17. eco4560

    eco4560 New Member

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    I have more loofahs than it is humanly possible to have. Picked 62 today and there's STILL more of them out there. That came from 5 seedlings! Just wait - when you least expect it they'll sneak up and cover you in vines. I can pop some seed in the post - if that is legal?
    I'm sure that you would have been sorely disappointed by the taste of the store melon compared to your own. I only got 2 this season - I must be doing something wrong. They were the sweetest things I have ever tasted though.
     
  18. mischief

    mischief Senior Member

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    Thanks eco, luckily I still have some seed left in my packet so I will try again with the luffas next year.

    NOOO!!!
    Please dont post anything,I'll get into trouble!!!
    They have sniffer dogs that check out the mail for things like that.
    I wish I could have some tho, I saw you were giving them away.

    I noticed that rock melons really took off when I gave them alittle extra water.
    I had them growing on a mound of manure and compost and now think that maybe it would be a better idea to plant them and then surround the plants with a ring of composty stuff.
    I'm going to try that next year too.

    I caught our visitor.
    I figured that if you want to catch a boy you need to use a girl, so I let one of our girls out and he followed her home.
    I did put him in the dome but now feel really bad about it.
    I tried to let him go again but by the time I decided to it was dark and he couldnt see where to go and wound up stuffing himself in a shrub full of minature roses.
    My cats werent that keen on another stranger so I thought I had better put him back in the dome til tommorrow morning, then let him go when he can see where to go.

    I wish I didnt feel so guilty about keeping him tho, he really quite lovely and doesnt have spurs although his toenails are sharp.

    We have been pigging out on popcorn,I love pop corn.
    When I was young and not so smart I tried to bring some into the country.Actually I didnt realise that you werent alllowed back then, I thought it was treated so that it would pop not that it grew that way.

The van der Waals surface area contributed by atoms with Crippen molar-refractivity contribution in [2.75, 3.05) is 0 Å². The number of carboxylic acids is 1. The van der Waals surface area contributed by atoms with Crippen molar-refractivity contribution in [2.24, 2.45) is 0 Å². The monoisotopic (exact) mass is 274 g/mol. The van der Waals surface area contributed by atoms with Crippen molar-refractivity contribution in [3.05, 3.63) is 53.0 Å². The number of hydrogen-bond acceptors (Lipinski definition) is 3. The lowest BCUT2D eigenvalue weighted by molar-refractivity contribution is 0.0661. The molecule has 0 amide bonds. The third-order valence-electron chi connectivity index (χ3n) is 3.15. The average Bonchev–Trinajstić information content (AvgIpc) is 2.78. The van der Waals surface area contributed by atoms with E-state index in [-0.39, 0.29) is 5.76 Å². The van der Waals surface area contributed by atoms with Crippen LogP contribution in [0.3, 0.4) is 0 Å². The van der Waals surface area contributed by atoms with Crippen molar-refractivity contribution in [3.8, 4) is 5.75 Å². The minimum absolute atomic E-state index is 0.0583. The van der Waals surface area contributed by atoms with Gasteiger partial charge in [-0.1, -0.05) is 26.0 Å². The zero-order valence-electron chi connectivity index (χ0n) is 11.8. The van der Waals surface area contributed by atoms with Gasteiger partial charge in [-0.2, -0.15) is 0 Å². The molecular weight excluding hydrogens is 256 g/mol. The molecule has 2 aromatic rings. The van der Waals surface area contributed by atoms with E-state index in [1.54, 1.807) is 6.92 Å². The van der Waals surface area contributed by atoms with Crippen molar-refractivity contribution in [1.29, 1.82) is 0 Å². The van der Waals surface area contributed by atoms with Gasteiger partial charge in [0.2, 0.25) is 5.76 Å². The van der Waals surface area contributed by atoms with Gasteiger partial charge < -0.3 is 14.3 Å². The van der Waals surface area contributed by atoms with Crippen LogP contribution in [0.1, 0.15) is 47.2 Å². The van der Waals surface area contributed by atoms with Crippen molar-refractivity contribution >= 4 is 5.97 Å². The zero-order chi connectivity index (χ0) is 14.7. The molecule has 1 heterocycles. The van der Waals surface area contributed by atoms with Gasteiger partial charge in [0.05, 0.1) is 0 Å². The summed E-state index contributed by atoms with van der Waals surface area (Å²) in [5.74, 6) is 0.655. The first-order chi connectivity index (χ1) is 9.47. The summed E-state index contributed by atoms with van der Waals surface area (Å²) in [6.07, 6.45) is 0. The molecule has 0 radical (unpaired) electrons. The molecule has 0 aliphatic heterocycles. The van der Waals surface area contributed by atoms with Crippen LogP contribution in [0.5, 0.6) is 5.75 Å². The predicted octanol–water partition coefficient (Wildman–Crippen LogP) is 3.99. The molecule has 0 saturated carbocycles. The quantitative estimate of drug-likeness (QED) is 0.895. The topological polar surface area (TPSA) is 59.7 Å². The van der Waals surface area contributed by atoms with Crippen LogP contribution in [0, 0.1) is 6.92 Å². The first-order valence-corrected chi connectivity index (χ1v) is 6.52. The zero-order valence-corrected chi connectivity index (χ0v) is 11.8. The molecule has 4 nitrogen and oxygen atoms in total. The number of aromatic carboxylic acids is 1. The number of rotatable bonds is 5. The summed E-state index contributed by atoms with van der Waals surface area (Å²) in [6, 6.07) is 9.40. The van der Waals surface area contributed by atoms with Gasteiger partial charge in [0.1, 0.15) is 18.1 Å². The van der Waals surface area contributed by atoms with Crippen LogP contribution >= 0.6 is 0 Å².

Luckily, customs were alittle more (alot more) lenient back then and believed me when I told them I didnt realise that it would grow.

    The heirloom type is about half the size of the supermarket sort but has a better popout rate.
    The supermarket type seems to have way too many unpopped ones still.
    I'll have to find a better name than 'supermarket type'.
    I have chosen the nicest looking cobs and saved those for seed.
    If I do that every year (making sure they come from the nicest looking plants) I should get my very own heirloom seed then I can call it MY popcorn.

    The thyme cuttings I took are all looking good, still alittle small yet, the thyme seed looks like its all coming up so perhaps I can have thyme hedge/edges everywhere.
     
  19. eco4560

    eco4560 New Member

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    I have the same trouble with men that you do with roosters. They look interesting until you trap one. Then I wonder how I'm going to get rid of it without it noticing... ;-)
     
  20. purplepear

    purplepear Junior Member

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    Thank goodness there are plenty of roosters out there hey Eco - a long a you never get sick of looking?